Few folks would think video games have anything in common with seismic imaging.
Yet a gaming chip is at the heart of Repsol YPF’s new proprietary technology designed to elevate seismic imaging to a whole new level of refinement.
In fact, the chip providing the punch to accomplish this just happens to be the same one used in the Sony PlayStation 3 game consoles.
The multi-cell processor is powering the next generation of high performance computers needed to handle the new seismic imaging algorithms required to succeed in the highly competitive business of subsalt exploration, particularly in the deepwater Gulf of Mexico with its ever growing volumes of seismic data.
Officially dubbed Kaleidoscope, the Repsol project dedicated to developing this innovative technology had the benefit of input from a consortium comprised of representatives from industry, academia and non-industry business entity IBM.
“The idea for Kaleidoscope is to look at the same seismic data available to all companies, but completely from a new perspective,” said Francisco Ortigosa, director of geophysics at Repsol YPF.
To get there, the company veered off the usual path.
“Traditionally in industry, research is made on the algorithms with the thought that someone will provide the hardware needed,” Ortigosa said. “We decided we would grab the bull by the horns and develop the hardware platform at the same time as developing the algorithms – and this approach proved very successful.”
It was determined four specific characteristics were essential to the processor:
- Multi-core element (multiple processing cores on a chip).
- Based in commodity off-the-shelf markets in order to be sufficiently economical to flourish and be applied extensively.
- Low power consumption.
- Manufacturer’s hands-on support.
Ortigosa noted that after evaluating different platforms, they realized that the cell processor developed by Sony, IBM and Toshiba that’s used in the PlayStation 3 and other consumer electronics fulfilled those four requirements.
He noted also that the chip is basically designed for real time response.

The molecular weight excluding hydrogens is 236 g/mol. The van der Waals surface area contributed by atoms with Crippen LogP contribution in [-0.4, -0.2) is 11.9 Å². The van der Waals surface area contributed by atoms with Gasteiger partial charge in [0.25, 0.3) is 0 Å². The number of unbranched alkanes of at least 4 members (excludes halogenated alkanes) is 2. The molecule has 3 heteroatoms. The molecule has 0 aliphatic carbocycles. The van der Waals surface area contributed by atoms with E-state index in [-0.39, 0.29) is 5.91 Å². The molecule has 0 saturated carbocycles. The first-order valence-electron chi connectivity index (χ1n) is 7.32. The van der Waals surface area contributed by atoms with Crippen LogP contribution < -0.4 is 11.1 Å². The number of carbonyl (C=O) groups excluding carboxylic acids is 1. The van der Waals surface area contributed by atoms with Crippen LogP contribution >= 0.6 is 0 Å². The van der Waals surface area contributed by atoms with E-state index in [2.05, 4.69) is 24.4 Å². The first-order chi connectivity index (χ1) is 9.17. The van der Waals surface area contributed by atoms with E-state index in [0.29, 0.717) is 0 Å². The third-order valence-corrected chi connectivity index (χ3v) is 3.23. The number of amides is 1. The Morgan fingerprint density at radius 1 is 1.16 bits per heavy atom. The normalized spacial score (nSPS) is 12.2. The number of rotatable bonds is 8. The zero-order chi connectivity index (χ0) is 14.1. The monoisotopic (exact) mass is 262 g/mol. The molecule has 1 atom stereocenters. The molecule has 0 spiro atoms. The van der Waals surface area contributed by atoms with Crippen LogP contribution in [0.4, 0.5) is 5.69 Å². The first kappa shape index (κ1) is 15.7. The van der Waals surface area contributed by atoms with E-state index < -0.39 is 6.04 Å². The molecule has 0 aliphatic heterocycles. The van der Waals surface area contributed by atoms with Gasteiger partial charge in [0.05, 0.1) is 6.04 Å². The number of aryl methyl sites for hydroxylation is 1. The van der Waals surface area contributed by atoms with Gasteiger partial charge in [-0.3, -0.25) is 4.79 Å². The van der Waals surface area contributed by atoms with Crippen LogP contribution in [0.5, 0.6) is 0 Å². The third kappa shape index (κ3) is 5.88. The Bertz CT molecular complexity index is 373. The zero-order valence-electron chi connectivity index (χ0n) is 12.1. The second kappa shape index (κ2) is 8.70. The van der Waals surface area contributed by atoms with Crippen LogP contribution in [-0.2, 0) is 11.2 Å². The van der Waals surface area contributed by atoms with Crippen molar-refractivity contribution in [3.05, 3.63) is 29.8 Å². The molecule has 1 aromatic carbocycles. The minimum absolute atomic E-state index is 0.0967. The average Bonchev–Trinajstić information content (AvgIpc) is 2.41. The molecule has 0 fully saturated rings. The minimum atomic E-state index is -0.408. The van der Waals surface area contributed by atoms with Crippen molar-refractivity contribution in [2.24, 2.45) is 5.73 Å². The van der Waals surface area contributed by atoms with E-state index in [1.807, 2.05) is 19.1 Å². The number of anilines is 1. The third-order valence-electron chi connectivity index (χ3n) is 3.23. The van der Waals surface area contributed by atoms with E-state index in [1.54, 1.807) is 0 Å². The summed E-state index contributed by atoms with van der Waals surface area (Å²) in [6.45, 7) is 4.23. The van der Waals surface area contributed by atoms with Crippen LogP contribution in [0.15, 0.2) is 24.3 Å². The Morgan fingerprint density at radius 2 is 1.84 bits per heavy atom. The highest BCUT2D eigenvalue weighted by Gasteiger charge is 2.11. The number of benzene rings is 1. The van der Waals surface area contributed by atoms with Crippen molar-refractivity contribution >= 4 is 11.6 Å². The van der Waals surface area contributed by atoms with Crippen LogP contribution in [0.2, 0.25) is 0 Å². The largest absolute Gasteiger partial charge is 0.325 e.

The decision to use the chip led to assembly of a powerful, physically small supercomputer containing 600 of the processors and packing a mega punch equivalent to 10,000 PCs.
“IBM manufactured the chips and tailored the supercomputer to our requirements and completely tailored it for the kind of algorithms we’re running,” Ortigosa said. “This computer is unique in its own species.”
Repsol has been using this advanced tool successfully for the past two years to process seismic data from subsalt environments in the Gulf of Mexico and offshore Brazil. The turnaround is exceptionally fast, but the data can be processed very quickly without any tradeoff of quality, according to Ortigosa.
“Kaleidoscope is able to ensure the maximum possible imaging quality regardless of the computer power required,” he said. “The economic value of Kaleidoscope is that it gives better images leading to better decisions.
Even so, the current technology is only one component of what’s to come.
Repsol kicked off its Phoenix project at the end of 2009, taking what they already have developed one order of magnitude faster and one better.
Kaleidoscope and Phoenix provide yet another example where the industry presses on to devise the technologies needed to continue exploring efficiently and economically in an array of challenging circumstances.
“It’s very interesting that every time we change the old plays, we have the talent to find new geophysical tools to image these (new) plays,” Ortigosa said.
This is no small feat given that the computing power to find oil in the deepwater subsalt Gulf of Mexico is three orders of magnitude higher than the computing power needed in the 1980s and 1990s on the shallow water shelf.
“In the Gulf in the ’80s, pre-stack time migration was good enough for shallow water shelf exploration,” Ortigosa said. “Then we went deeper, working with the salt flanks, and the standard algorithm used was the Kirchhoff equation.
“Moving even deeper and below the salt, where Kirchhoff couldn’t see, we had to develop wave equation migration,” he said. “This was only possible because of PC Linux clusters.
“Now because of changing geological plays, we had to develop reverse time migration, or RTM,” he noted. “But RTM requires computing power an order of magnitude higher than wave migration.
“It’s easy to see how computing power and imaging algorithms align in the Gulf of Mexico,” Ortigosa added.
“New plays are coming, and for these we don’t have the computer power,” he said. “That’s why Phoenix is coming to fill this gap.
“In the Gulf of Mexico now, it makes sense to invest in this kind of technology or research,” he noted, “because a 10 percent to 15 percent increase in the probability of success with technology makes it economic.”
Repsol, an integrated Spanish oil and gas company, has received considerable recognition for the technology coming out of the Kaleidoscope project.
The IEEE granted it an award for one of the five most innovative projects worldwide in 2008. Another of several awards came in December 2009 when the company received the Platt Energy Award for commercial technology of the year.